Teri Polo, David Lambert, Maia Mitchell 

Do you get a lot of fans who reach out to you because they are foster kids?

Completely, yeah. We’ve had a bunch of foster kids come through the set and that’s really good and really interesting. They are always very honest and give us really, really honest feedback, which we’ve worked into the show. We had a group come through while we were shooting in the first 10 episodes and they were sort of like, “You know, we get that, like Stef and Lena are great moms, but there’s a bunch of foster kids who don’t have that experience and we’d like to see the other side of that.” And so they wrote the story line with the Girls United and Rita and the group home. It’s definitely been an interaction that the writers are having with foster kids and with fans.

You mentioned Girls United. I have to ask about working with Rosie (O’Donnell). She is such a legend.

She is a legend. I was a fan before the show, and then I found out she was a fan of the show and I almost had a heart attack. I think I tweeted her when I found out that she was joining the show and she replied to me, and I almost had another heart attack. Then I saw her and I had a heart attack. She’s been really, really cool. Surprisingly, very grounded. Very friendly. Very hardworking. She will remember all of the crew’s names and will make conversations with the dolly grip and the lighting guys. She’s very, very, very cool. Very low key.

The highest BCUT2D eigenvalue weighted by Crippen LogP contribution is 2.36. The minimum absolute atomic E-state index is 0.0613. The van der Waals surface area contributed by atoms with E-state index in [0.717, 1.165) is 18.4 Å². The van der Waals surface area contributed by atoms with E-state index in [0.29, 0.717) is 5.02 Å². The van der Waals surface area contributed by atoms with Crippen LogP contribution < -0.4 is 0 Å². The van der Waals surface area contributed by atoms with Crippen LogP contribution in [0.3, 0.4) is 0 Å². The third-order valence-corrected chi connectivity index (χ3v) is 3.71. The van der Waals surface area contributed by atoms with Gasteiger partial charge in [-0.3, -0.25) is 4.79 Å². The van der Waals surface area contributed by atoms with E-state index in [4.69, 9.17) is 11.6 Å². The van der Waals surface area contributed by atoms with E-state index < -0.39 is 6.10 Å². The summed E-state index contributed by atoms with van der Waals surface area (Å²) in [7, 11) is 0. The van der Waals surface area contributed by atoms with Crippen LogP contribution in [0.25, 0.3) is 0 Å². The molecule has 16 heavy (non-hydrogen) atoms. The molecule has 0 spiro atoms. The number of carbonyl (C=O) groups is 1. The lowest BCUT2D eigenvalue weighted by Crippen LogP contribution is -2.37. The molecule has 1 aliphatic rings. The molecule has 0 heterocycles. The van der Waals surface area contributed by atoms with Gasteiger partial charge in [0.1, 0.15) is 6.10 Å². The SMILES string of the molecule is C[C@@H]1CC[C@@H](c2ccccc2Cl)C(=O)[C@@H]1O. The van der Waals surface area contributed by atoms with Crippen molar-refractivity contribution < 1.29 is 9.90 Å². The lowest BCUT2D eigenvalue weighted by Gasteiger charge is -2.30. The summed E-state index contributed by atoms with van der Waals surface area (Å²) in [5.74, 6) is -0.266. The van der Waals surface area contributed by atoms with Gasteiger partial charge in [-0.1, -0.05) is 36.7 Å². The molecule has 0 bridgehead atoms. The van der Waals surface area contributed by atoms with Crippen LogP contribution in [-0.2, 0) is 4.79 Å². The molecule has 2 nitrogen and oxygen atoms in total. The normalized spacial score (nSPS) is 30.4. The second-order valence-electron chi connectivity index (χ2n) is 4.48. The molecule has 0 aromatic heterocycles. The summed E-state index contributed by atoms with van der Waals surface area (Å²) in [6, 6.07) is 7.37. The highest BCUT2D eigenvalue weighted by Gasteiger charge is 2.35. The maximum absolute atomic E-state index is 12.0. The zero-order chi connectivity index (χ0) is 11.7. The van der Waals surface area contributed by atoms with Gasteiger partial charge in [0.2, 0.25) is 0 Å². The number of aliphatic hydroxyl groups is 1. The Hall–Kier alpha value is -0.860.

A scene at the Girls United group home. 

Tell me a little bit about what’s happening with Callie for season two?

Season one finished up and she had found out she was about to get adopted and then finds out that her birth father is this Robert Quinn [Kerr Smith]. So she finds out that she’s going to need this stranger’s permission to be adopted by these women, who she loves. So that’s kind of a huge thing for her.

The season picks up and she basically is in the mindset that, “I don’t need a piece of paper to prove I am part of this family. I feel loved, I love them.” But where I think that stems from is that she doesn’t want to open that can of worms. That would mean potentially getting to know him and knowing more about her heritage, and she’s just kind of been through so much. She doesn’t want her past to be any messier than it already is. It’s so messy. She’s like, “Look, I am just moving past everything and I don’t want to dig back into that.” So I think you kind of see her dealing with that and going through the motions and kind of uncovering a whole part of her past that she wasn’t aware of. Is she going to open up to that? Is she not?

Mitchell with Hayden Byerly, who plays her brother Jude on the show. 

Where would you like to see Callie end up this season?

That’s a really good question. As the show goes on I learn more as the story lines progress and I find out more about her past. I think I want her to be part of the family. I don’t necessarily know if I want her to get adopted because (whispers) I’m a closet ‘Brallie’ fan. In a perfect world — and this might be my teenage romantic — but I would love for her to feel like a part of the family and I mean, for me, families aren’t black and white. There’s no grid for how a family should be structured. So I think she could feel as connected to the whole family if she and Brandon were to be together as well. But right now I don’t think she should be worrying about that. She’s supposed to be figuring out her own stuff. She should be single. I don’t think she should be dating anyone right now. But in her future I want them to be together.

I have time for one more and I have to ask, would you do a musical episode?

It would have to make sense but I would do it if it made sense. But if they wrote it I’d have to do it. That could be really fun. I mean, I know Cierra would be down, David would be down, I’d be down. Teri Polo would be so down. 

Tags: #Women, #Stub